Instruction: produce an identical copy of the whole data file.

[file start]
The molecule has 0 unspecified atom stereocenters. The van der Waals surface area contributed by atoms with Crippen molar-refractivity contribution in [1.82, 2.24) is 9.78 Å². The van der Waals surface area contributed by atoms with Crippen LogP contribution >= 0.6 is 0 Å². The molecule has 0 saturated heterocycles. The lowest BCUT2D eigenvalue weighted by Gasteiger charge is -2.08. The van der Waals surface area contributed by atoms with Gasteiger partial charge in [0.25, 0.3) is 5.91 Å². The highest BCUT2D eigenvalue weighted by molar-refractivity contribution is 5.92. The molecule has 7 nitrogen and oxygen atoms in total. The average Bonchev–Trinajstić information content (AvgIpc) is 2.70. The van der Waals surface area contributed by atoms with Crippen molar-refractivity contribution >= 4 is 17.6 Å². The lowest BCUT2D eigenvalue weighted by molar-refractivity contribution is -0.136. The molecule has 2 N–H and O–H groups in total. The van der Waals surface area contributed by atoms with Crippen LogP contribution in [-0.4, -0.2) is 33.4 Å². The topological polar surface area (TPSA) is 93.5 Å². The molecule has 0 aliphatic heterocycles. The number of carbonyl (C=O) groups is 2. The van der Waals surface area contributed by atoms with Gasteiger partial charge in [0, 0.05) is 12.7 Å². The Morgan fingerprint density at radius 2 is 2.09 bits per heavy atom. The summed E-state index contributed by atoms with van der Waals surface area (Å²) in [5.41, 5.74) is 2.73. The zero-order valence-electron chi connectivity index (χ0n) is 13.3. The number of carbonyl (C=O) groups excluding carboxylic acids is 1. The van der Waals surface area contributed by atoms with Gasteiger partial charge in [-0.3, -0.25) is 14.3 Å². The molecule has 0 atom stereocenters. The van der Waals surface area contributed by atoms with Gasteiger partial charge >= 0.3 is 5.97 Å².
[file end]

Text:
The molecule has 0 unspecified atom stereocenters. The van der Waals surface area contributed by atoms with Crippen molar-refractivity contribution in [1.82, 2.24) is 9.78 Å². The van der Waals surface area contributed by atoms with Crippen LogP contribution >= 0.6 is 0 Å². The molecule has 0 saturated heterocycles. The lowest BCUT2D eigenvalue weighted by Gasteiger charge is -2.08. The van der Waals surface area contributed by atoms with Gasteiger partial charge in [0.25, 0.3) is 5.91 Å². The highest BCUT2D eigenvalue weighted by molar-refractivity contribution is 5.92. The molecule has 7 nitrogen and oxygen atoms in total. The average Bonchev–Trinajstić information content (AvgIpc) is 2.70. The van der Waals surface area contributed by atoms with Crippen molar-refractivity contribution >= 4 is 17.6 Å². The lowest BCUT2D eigenvalue weighted by molar-refractivity contribution is -0.136. The molecule has 2 N–H and O–H groups in total. The van der Waals surface area contributed by atoms with Crippen LogP contribution in [-0.4, -0.2) is 33.4 Å². The topological polar surface area (TPSA) is 93.5 Å². The molecule has 0 aliphatic heterocycles. The number of carbonyl (C=O) groups is 2. The van der Waals surface area contributed by atoms with Gasteiger partial charge in [0, 0.05) is 12.7 Å². The Morgan fingerprint density at radius 2 is 2.09 bits per heavy atom. The summed E-state index contributed by atoms with van der Waals surface area (Å²) in [5.41, 5.74) is 2.73. The zero-order valence-electron chi connectivity index (χ0n) is 13.3. The number of carbonyl (C=O) groups excluding carboxylic acids is 1. The van der Waals surface area contributed by atoms with Gasteiger partial charge in [-0.3, -0.25) is 14.3 Å². The molecule has 0 atom stereocenters. The van der Waals surface area contributed by atoms with Gasteiger partial charge >= 0.3 is 5.97 Å².